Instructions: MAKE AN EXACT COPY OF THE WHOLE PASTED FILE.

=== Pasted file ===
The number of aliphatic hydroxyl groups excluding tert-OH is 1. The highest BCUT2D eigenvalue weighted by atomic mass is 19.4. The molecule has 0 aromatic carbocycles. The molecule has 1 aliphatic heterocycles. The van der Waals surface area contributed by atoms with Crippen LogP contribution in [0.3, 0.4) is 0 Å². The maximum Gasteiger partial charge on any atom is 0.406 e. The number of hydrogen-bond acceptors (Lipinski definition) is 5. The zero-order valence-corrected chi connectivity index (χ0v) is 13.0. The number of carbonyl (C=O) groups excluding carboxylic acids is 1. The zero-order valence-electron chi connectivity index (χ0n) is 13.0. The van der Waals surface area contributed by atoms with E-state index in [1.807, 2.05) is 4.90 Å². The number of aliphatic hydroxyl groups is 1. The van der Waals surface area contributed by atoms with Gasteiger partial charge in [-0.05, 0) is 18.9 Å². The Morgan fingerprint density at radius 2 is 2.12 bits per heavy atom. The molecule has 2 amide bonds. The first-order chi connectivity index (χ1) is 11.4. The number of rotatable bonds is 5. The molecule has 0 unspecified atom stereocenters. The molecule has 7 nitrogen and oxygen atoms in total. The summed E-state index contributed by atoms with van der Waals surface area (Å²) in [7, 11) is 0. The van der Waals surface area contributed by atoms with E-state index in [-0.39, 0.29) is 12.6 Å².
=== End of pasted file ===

The number of aliphatic hydroxyl groups excluding tert-OH is 1. The highest BCUT2D eigenvalue weighted by atomic mass is 19.4. The molecule has 0 aromatic carbocycles. The molecule has 1 aliphatic heterocycles. The van der Waals surface area contributed by atoms with Crippen LogP contribution in [0.3, 0.4) is 0 Å². The maximum Gasteiger partial charge on any atom is 0.406 e. The number of hydrogen-bond acceptors (Lipinski definition) is 5. The zero-order valence-corrected chi connectivity index (χ0v) is 13.0. The number of carbonyl (C=O) groups excluding carboxylic acids is 1. The zero-order valence-electron chi connectivity index (χ0n) is 13.0. The van der Waals surface area contributed by atoms with E-state index in [1.807, 2.05) is 4.90 Å². The number of aliphatic hydroxyl groups is 1. The van der Waals surface area contributed by atoms with Gasteiger partial charge in [-0.05, 0) is 18.9 Å². The Morgan fingerprint density at radius 2 is 2.12 bits per heavy atom. The molecule has 2 amide bonds. The first-order chi connectivity index (χ1) is 11.4. The number of rotatable bonds is 5. The molecule has 0 unspecified atom stereocenters. The molecule has 7 nitrogen and oxygen atoms in total. The summed E-state index contributed by atoms with van der Waals surface area (Å²) in [7, 11) is 0. The van der Waals surface area contributed by atoms with E-state index in [-0.39, 0.29) is 12.6 Å².